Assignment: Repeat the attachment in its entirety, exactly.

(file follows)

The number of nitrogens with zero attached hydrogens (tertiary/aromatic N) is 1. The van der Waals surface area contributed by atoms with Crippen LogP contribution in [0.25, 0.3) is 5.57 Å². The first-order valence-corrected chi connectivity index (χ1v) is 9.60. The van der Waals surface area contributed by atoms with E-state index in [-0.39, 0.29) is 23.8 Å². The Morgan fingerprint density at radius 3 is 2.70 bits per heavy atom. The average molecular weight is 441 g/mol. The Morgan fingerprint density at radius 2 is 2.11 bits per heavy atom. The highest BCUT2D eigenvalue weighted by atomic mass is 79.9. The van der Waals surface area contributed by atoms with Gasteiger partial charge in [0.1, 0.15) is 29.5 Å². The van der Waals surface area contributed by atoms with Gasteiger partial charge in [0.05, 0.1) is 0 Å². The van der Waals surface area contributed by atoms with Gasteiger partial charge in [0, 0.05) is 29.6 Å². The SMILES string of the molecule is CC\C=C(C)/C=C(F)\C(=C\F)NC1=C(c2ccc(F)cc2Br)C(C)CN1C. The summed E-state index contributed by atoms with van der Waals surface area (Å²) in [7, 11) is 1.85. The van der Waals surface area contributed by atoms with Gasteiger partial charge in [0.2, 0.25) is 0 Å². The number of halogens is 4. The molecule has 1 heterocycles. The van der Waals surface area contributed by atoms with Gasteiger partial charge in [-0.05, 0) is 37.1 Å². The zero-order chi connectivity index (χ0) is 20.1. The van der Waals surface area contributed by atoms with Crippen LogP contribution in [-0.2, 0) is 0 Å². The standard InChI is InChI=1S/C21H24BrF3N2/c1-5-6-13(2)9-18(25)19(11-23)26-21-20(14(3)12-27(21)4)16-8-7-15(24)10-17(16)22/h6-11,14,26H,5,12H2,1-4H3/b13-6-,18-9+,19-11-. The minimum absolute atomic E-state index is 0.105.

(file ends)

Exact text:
The number of nitrogens with zero attached hydrogens (tertiary/aromatic N) is 1. The van der Waals surface area contributed by atoms with Crippen LogP contribution in [0.25, 0.3) is 5.57 Å². The first-order valence-corrected chi connectivity index (χ1v) is 9.60. The van der Waals surface area contributed by atoms with E-state index in [-0.39, 0.29) is 23.8 Å². The Morgan fingerprint density at radius 3 is 2.70 bits per heavy atom. The average molecular weight is 441 g/mol. The Morgan fingerprint density at radius 2 is 2.11 bits per heavy atom. The highest BCUT2D eigenvalue weighted by atomic mass is 79.9. The van der Waals surface area contributed by atoms with Gasteiger partial charge in [0.1, 0.15) is 29.5 Å². The van der Waals surface area contributed by atoms with Gasteiger partial charge in [0.05, 0.1) is 0 Å². The van der Waals surface area contributed by atoms with Gasteiger partial charge in [0, 0.05) is 29.6 Å². The SMILES string of the molecule is CC\C=C(C)/C=C(F)\C(=C\F)NC1=C(c2ccc(F)cc2Br)C(C)CN1C. The summed E-state index contributed by atoms with van der Waals surface area (Å²) in [7, 11) is 1.85. The van der Waals surface area contributed by atoms with Gasteiger partial charge in [0.2, 0.25) is 0 Å². The number of halogens is 4. The molecule has 1 heterocycles. The van der Waals surface area contributed by atoms with Gasteiger partial charge in [-0.05, 0) is 37.1 Å². The zero-order chi connectivity index (χ0) is 20.1. The van der Waals surface area contributed by atoms with Crippen LogP contribution in [-0.2, 0) is 0 Å². The standard InChI is InChI=1S/C21H24BrF3N2/c1-5-6-13(2)9-18(25)19(11-23)26-21-20(14(3)12-27(21)4)16-8-7-15(24)10-17(16)22/h6-11,14,26H,5,12H2,1-4H3/b13-6-,18-9+,19-11-. The minimum absolute atomic E-state index is 0.105.